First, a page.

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Local adaptation and plasticity of offspring size in guppies.
Bashey, Farrah*,1, 2, 1 Department of Biology, Riverside, CA2 Department of Biology, Bloomington, IN
ABSTRACT- Offspring number is closely tied to evolutionary fitness, yet many organisms produce relatively few offspring. Making fewer offspring can be adaptive if, by making fewer offspring, each offspring receives greater investment from the parent resulting in increased offspring fitness. In the guppy, Poecilia reticulata, offspring size varies genetically across populations and plastically in response to maternal condition. Across populations, variation in the competitive environment faced by newborn guppies is potentially an important source of selection on offspring size. Additionally, resource limited guppies produce larger offspring. I evaluate whether these effects of the maternal environment increase offspring fitness in low resource environments. Furthermore, these plastic differences in offspring size are of the same magnitude as the genetic differences between populations. I examine the genetic basis of plasticity in two populations of guppies and evaluate potential costs and limitations of plasticity that might favor local adaptation over plasticity in this system. Current evidence suggests that the direct benefits to offspring fitness of increasing offspring size may be compromised by links between plasticity and reproductive effort.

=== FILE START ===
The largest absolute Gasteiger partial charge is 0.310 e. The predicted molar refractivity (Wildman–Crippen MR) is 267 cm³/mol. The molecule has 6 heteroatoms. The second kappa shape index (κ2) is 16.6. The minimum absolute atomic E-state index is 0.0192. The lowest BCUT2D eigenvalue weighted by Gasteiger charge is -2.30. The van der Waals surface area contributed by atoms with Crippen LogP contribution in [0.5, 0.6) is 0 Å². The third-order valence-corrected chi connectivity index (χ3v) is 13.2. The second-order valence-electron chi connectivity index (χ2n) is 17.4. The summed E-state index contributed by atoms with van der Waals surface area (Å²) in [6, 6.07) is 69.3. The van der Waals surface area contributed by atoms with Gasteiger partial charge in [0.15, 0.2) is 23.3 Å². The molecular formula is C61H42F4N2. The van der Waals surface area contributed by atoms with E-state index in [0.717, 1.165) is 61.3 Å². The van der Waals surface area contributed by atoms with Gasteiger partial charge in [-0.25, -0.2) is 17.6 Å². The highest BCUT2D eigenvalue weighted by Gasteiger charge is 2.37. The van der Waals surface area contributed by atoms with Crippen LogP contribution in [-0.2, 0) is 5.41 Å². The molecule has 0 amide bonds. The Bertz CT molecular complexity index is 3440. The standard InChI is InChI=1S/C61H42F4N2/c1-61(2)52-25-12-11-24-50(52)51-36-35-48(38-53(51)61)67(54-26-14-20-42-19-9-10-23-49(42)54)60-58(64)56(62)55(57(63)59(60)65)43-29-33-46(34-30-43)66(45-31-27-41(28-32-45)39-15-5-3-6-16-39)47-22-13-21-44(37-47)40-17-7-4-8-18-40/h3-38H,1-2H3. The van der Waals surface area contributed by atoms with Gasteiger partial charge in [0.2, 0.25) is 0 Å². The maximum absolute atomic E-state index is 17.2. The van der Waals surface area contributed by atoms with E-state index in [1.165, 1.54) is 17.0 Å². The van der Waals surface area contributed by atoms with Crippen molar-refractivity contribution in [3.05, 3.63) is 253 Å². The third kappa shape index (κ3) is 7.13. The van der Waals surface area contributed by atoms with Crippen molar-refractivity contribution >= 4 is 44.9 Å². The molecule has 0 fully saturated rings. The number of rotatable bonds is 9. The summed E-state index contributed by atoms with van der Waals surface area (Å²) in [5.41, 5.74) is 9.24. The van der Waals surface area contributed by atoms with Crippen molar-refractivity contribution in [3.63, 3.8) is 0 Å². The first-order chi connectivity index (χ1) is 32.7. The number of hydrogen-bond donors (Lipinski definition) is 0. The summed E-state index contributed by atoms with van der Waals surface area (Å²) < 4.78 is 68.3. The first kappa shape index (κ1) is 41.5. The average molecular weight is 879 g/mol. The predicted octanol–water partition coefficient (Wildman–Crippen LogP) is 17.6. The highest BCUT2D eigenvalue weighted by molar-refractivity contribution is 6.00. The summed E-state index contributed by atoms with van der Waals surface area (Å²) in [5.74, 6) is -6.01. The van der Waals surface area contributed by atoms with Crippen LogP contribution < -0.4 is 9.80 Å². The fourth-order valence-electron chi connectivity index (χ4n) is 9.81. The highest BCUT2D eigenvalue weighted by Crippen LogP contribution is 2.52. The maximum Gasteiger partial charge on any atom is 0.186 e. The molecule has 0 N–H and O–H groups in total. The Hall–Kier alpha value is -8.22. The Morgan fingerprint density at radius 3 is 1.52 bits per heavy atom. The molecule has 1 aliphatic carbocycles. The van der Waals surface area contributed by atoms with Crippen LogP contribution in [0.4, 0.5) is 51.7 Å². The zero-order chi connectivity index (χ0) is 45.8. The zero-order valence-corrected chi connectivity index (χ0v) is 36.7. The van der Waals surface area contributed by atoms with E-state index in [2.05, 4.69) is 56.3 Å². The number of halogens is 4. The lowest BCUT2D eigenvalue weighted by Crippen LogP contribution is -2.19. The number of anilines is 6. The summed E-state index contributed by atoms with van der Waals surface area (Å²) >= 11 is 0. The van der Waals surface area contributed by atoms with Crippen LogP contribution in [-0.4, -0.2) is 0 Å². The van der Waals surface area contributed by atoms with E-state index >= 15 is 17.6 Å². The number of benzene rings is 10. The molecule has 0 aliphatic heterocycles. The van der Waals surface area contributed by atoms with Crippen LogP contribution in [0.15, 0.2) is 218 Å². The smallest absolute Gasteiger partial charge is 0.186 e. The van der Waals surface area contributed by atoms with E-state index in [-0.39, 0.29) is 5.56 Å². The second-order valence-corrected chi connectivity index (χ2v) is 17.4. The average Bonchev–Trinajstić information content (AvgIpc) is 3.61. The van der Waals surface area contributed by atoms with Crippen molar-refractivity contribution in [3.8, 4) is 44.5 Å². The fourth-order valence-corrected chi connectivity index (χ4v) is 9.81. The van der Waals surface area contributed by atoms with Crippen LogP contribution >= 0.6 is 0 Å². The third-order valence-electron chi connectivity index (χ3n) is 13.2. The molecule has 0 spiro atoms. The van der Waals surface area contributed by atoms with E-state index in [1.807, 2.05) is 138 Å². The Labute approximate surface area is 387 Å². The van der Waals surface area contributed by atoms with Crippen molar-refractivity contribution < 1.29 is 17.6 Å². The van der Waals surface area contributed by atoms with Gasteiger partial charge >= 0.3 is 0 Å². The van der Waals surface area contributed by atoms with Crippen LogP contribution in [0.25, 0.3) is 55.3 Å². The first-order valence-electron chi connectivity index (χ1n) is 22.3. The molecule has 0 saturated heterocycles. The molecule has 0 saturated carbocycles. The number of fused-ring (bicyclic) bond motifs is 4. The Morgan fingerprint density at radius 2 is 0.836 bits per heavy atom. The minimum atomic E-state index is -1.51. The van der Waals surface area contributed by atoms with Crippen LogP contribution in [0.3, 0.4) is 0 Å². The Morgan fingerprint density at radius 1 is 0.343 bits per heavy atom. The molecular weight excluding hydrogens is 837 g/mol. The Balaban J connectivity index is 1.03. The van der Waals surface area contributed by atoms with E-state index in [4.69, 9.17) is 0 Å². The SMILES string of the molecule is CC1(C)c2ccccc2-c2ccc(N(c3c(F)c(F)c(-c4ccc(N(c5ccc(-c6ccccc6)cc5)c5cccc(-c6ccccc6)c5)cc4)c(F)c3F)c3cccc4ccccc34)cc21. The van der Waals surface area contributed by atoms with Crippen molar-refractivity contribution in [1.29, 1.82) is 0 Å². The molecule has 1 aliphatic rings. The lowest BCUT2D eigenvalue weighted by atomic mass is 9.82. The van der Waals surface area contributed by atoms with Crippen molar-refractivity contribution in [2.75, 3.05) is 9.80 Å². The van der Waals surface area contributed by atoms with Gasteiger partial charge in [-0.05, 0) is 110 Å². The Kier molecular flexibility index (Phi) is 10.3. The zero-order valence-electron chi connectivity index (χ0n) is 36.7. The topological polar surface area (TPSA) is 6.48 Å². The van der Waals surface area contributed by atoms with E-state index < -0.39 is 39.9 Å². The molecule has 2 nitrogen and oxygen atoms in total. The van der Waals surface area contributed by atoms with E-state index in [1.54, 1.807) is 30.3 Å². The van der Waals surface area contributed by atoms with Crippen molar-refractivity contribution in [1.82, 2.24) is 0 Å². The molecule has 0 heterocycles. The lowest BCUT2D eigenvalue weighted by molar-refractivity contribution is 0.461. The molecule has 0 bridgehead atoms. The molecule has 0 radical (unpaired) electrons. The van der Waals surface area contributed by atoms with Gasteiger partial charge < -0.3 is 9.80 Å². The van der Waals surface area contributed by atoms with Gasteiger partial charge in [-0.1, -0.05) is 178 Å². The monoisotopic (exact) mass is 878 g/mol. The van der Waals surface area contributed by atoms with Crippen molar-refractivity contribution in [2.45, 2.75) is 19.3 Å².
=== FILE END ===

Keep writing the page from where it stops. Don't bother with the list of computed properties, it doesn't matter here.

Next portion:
Key words: resource competition, phenotypic plasticity, life-history evolution, maternal effects